In the first week of June 2020, former Secretary of Defense James Mattis, a retired United States Marine Corps general with substantial wartime experience, along with other retired senior military officers took the unusual step of condemning President Donald Trump for his response to nation-wide demonstrations demanding equal justice and an end to the existence of systemic and institutional racism. Shortly afterward, former Chairman of the Joint Chiefs of Staff, Colin Powell (who had also served as the Sixty-Fifth Secretary of State), likewise argued that President Trump “drifted away” from the Constitution and undermined democracy. Joining Powell and Mattis were, as a sampling, retired Admiral Michael Mullen, and retired generals John Allen, Martin Dempsey, Michael Hayden, and Tony Thomas. This led to more than one pundit questioning whether the senior officers who opposed President Trump were unwise, if not constitutionally ignorant, in their actions. For instance, Victor Davis Hansen, an emeritus professor, alleged that several of the retired generals and admirals opposing the administration’s actions used “contemptuous words” against President Trump and then suggested that a court-martial might be a reasonable response. Others, such as Peter Feaver and James Golby, argued that the military’s high approval rating and unrivaled public trust is placed in jeopardy by such conduct of retired generals and admirals.

Yet, those pundits who were critical of the retired generals and admirals overlooked two basic features of the Constitution’s demand for the military’s subordination to the civil government. First, the Constitution was designed with the fear of standing armies in mind. To that end, the Constitution’s framers intended for weakened presidential ability to order the military to perform domestic police-type duties. As articulated by Thomas Jefferson in the Declaration of Independence, one of the foremost grievances of the men who led the Revolution against the Crown in 1776 was King George III’s use of military forces to police the colonies.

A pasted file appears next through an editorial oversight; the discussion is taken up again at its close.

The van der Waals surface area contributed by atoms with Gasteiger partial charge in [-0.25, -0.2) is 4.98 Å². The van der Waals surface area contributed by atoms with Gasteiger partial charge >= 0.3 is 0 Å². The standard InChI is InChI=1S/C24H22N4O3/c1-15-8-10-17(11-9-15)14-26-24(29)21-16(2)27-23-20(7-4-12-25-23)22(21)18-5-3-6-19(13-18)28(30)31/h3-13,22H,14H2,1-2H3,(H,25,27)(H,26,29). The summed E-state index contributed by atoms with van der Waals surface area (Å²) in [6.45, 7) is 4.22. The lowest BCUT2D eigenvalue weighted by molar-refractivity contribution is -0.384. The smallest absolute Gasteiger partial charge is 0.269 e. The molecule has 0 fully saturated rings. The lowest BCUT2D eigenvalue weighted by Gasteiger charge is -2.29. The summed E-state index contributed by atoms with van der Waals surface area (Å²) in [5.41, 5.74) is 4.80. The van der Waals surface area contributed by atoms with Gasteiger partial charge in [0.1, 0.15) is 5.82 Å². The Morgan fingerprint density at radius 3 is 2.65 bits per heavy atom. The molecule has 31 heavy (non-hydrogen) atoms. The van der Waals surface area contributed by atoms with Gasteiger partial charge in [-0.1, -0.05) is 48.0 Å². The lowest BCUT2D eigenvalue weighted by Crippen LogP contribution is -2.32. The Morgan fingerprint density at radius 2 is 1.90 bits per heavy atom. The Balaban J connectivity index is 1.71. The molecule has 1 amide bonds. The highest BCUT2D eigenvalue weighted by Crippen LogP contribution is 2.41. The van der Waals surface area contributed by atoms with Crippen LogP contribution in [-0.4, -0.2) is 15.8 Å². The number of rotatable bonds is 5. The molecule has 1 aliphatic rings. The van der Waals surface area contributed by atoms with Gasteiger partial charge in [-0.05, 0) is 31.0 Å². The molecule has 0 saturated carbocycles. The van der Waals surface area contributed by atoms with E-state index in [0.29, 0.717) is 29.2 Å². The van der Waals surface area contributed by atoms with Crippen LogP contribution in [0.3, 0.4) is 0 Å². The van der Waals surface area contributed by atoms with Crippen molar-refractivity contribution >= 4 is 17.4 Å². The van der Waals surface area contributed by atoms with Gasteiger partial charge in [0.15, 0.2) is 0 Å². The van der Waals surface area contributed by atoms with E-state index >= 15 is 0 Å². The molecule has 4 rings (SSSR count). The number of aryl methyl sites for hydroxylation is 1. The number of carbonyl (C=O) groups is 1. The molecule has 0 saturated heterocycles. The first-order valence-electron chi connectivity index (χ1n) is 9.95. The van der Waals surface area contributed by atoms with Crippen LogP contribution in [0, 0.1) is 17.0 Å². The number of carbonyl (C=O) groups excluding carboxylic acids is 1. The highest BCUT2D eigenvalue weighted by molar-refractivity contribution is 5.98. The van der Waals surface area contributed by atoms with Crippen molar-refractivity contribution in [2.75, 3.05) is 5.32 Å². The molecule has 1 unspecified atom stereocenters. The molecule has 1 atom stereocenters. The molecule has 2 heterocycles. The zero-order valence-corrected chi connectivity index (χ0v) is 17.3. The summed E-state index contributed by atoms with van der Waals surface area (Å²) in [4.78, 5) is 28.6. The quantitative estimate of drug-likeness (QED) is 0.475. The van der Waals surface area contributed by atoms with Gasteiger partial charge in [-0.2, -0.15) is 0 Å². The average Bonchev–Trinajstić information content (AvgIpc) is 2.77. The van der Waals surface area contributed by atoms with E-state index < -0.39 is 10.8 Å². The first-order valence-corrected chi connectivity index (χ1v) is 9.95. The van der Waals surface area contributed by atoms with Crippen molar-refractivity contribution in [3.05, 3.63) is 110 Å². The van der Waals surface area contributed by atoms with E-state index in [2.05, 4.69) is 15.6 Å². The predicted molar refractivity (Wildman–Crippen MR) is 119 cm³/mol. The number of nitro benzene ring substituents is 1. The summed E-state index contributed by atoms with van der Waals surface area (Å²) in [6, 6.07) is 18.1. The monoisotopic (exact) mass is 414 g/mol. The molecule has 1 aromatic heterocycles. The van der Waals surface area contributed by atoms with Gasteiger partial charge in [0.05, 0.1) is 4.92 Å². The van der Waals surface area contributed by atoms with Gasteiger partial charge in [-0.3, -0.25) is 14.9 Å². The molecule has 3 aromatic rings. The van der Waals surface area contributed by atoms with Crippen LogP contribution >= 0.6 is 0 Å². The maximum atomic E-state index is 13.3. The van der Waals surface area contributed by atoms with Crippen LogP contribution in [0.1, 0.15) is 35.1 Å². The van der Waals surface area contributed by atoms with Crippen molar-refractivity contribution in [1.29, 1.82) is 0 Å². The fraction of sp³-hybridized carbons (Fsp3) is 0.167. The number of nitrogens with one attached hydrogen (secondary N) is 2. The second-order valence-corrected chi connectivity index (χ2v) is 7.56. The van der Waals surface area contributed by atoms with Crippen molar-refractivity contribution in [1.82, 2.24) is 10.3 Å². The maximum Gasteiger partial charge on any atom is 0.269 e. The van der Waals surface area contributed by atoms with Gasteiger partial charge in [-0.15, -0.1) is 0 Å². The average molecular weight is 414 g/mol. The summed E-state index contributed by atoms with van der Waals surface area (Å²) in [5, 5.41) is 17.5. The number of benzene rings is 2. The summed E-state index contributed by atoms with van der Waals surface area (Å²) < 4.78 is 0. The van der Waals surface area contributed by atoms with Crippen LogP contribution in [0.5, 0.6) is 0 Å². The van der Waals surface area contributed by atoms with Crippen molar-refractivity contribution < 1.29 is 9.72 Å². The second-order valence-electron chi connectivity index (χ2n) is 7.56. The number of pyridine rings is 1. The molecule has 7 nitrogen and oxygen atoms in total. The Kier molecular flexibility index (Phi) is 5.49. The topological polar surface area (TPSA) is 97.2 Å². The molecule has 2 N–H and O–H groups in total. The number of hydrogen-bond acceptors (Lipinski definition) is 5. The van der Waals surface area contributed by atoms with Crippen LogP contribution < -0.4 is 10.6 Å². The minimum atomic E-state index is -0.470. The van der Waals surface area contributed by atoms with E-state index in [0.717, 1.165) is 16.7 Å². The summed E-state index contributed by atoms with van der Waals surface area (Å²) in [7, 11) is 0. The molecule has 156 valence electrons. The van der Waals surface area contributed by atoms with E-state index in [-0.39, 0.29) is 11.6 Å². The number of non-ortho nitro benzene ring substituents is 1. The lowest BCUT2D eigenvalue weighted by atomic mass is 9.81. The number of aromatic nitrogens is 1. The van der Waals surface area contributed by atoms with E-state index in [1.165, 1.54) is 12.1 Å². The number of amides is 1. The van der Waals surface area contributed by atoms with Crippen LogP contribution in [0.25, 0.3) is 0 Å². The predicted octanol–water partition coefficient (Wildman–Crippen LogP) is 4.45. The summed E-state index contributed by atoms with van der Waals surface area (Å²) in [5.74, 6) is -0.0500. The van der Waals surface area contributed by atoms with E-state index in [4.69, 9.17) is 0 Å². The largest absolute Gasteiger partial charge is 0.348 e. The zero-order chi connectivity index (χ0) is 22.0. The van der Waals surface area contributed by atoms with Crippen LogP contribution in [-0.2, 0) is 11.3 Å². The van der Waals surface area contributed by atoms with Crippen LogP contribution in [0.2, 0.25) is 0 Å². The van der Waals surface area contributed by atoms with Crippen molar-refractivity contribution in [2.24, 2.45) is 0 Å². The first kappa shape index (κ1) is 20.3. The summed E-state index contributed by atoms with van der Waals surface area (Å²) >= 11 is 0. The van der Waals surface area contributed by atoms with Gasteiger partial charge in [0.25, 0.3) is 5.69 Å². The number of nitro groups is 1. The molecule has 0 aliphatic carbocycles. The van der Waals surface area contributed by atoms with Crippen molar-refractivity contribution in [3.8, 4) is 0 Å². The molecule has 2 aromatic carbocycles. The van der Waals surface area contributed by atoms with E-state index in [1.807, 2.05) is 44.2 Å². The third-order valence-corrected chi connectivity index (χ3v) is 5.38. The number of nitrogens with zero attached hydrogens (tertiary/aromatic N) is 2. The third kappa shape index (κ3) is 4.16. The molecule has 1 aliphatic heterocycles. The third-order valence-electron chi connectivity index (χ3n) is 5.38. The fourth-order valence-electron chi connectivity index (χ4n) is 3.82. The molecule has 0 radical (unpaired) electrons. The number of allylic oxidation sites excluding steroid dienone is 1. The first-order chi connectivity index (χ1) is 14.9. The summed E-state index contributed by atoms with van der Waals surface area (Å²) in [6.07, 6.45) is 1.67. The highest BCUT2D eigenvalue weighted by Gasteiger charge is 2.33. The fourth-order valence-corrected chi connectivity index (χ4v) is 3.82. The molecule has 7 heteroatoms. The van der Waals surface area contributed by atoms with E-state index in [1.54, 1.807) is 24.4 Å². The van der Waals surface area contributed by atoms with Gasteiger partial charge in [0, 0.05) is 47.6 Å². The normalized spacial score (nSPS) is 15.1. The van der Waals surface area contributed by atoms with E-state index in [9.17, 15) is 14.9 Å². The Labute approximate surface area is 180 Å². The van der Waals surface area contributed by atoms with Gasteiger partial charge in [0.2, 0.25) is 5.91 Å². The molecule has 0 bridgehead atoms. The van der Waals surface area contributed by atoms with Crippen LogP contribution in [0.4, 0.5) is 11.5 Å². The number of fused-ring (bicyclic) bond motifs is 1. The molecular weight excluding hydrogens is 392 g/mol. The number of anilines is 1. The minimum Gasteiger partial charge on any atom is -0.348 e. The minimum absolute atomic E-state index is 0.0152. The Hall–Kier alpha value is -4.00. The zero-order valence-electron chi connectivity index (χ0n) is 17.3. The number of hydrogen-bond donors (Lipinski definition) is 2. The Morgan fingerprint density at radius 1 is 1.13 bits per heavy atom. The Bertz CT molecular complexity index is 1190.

It is critical to place into context the events which led to the actions of Powell and the other retired senior officers (hereafter Powell et al.). Hundreds of thousands of United States citizens and residents exercised their constitutional rights to freedom of speech and to peaceably assemble in protests after the police killing of George Floyd, an unarmed, Black United States citizen in Minneapolis. President Trump threatened, if not attempted, to order the active duty military to police cities experiencing spikes in unrest. There is both a constitutional and statutory infirmity to President Trump’s actions. The Insurrection Act of 1807 and the Posse Comitatus Act of 1878 limit the ability of a president to use the military for domestic law enforcement reasons. In spite of these limitations, President Trump, with the apparent support of Attorney General William Barr and the acquiescence of both Secretary of Defense Mark Esper and a combat-fatigue, uniformed Chairman of the Joint Chiefs of Staff General Mark Milley, emerged from a security bunker to tour the St. John’s Episcopal Church while unidentifiable law enforcement, including the possible use of the active duty military and National Guard, used or displayed less-than-lethal weaponry against citizen-demonstrators.

Nationwide violence did, in fact, occur, even though the majority of the demonstrators had peaceful intentions and the sources of violence have been muddied throughout social media. It is possible that an unaligned confluence of independent persons subscribing to rightwing ideologies and persons with anarchic or far-left goals aided the violence through electronic messaging and physical participation. Instances of violence included fatal attacks on police officers trying to maintain peace, as well looting and arson on private properties and government buildings. Mass upheavals have occurred before in American history, but the degree to which retired senior military officers with substantial command and combat experience characterized a sitting president as a threat to the Constitution, and therefore unfit to hold the position of Commander in Chief, is remarkable. But as remarkable as the actions of the former officers are, their actions were not unforeseeable.